The katana on the mantelpiece went off, and Raphtalia is restored to her full glory, producing the first real fan-service of this season. Sadly, they made it pretty clear that this is not a buy-the-bluray tease; what you see is all you’ll get.
It’s awkward and padded and full of refrigerator moments, but Our Agents Of Shield have a good day for once.
The one that cashes in all the plot coupons. And adds a nearly-naked legal-loli elfchick, just in case.
Bonus loli half-dragon pic:
Y’know, you think those things’d hold more liquor, but two drinks and Our Top-Heavy Elf Maiden is under the table. Or at least on top of the skeleton.
(Princess Just-A-Flesh-Wound is related, and quite surprised to be alive)
The Return Of Dark Peach. Also Ponytail Shamiko.
Bonus foxgirl for Mauser:
Mixed bag this week: half relationship baby steps, half monster of the week. The good parts include Our Hero being blessed with the longest speech yet by Our Komi.
(I was wondering how long it would take someone to do this…)
Trailer. Coming June 22nd.
Spoiler: rather than casting a new actress for Vanya, she’s Viktor now. I have no emotional investment in the character, so I honestly don’t care; it just serves as a reminder that “gender identity” is a giant game of let’s-pretend. I did have to roll my eyes at the trailer reviewer who smoked the kool-aid and consistently used the new name and pronouns to refer to events in seasons 1 & 2, though, when Vanya was unambiguously female.
A pilot light, to be precise. A day or two after the air conditioner was fixed, I went around the house with an infrared thermometer to see how well it recovered. There was a difference of approximately 6°F end-to-end, with the master bedroom being the coolest and the family room the warmest.
Both are on the south side, but the family room has more south-facing windows, so I could understand some difference, but it seemed too high. Then I pointed the thermometer at the gas fireplace and discovered that it was over 100°F, despite not being turned on. Unlike the one at my old house, which had an energy-saving electric starter, this one apparently has a pilot light that’s always on. Fortunately, it has a manual gas shutoff valve, and with that turned off, it’s no longer warm to the touch. Since I don’t expect to turn it on for around six months, why heat the wall?
…if our Jira servers weren’t virtual, their fans would have been spinning at top speed this week.
Well, one of them anyway, since we segregate bot traffic onto a separate node in our cluster. It seems that about a week ago, a Python script that is commonly used by a few development groups got, well, “stuck”. That is, every instance of it that was run in the early afternoon on June 1st was still running, repeating the same REST calls over and over, over a dozen times per second.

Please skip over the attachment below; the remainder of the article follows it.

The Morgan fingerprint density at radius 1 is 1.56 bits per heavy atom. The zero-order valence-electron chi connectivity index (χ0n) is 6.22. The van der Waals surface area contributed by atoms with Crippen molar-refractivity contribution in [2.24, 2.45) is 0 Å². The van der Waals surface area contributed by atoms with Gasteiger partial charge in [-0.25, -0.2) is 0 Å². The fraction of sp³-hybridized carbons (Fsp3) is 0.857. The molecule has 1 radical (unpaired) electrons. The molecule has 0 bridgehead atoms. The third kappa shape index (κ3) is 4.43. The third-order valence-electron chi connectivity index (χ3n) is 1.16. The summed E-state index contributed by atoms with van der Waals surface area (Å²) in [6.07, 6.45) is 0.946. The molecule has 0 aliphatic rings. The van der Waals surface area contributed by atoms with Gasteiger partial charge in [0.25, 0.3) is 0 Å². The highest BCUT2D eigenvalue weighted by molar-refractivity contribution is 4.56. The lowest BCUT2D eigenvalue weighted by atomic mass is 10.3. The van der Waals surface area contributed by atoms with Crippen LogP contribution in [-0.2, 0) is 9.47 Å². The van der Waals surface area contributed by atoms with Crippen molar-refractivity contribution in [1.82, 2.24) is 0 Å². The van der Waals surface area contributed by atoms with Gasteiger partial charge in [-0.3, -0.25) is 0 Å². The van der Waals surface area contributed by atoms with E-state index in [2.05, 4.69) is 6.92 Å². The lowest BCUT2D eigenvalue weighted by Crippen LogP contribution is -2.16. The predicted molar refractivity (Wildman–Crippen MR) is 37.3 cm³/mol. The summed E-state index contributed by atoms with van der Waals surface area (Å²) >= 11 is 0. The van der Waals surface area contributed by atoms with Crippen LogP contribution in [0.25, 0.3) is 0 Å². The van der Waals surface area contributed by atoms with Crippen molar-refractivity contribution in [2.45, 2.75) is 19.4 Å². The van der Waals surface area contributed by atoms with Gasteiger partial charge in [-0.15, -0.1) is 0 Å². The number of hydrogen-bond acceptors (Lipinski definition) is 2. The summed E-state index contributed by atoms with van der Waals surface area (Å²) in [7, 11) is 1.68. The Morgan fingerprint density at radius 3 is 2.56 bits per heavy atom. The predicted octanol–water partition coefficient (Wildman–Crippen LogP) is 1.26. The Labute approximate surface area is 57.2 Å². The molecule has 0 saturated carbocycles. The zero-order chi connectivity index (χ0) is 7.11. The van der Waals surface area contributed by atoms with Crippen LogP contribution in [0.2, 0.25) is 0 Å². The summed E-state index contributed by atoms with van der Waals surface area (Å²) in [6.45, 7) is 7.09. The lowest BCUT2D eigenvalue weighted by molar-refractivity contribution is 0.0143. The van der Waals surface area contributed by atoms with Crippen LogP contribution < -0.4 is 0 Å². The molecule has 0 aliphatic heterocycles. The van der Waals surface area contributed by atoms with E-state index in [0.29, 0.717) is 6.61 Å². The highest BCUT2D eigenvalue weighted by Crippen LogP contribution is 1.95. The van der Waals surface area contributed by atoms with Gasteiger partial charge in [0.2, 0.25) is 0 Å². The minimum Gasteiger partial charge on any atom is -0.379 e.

I eventually found at least 30 copies on various servers.
Our Glowroot graphs showed slowly-increasing average response times, but they were still twice as fast as they’d been the week before, so superficially everything looked fine.
Because when you add about 30 million trivial requests per day, the average response time looks really, really good. It’s when you change the view to show slow queries that you see the 20,000/day that are now taking 250+ seconds to return or time out. Switching to the percentile view didn’t help, because it doesn’t show the 99.95th percentile. Switching to tailing the logs, on the other hand, made the problem really, really obvious.
Interactive users never noticed a problem, because our SSL proxy and our backend database handled the load without a problem, and browsers were pointed to different Jira nodes. Only the poor suckers pointing to the bot node were getting slowed down, and only after it had been going on for several days and began clobbering Jira’s DB connection pool.
With the offending scripts killed off, and a ticket sent to the you-touched-it-last engineer, the average response time is higher, but the total number of requests is so low that I can once again read the proxy log entries as they scroll by.
(bonus pic of L’il Raf is unrelated)
Markdown formatting and simple HTML accepted.
Sometimes you have to double-click to enter text in the form (interaction between Isso and Bootstrap?). Tab is more reliable.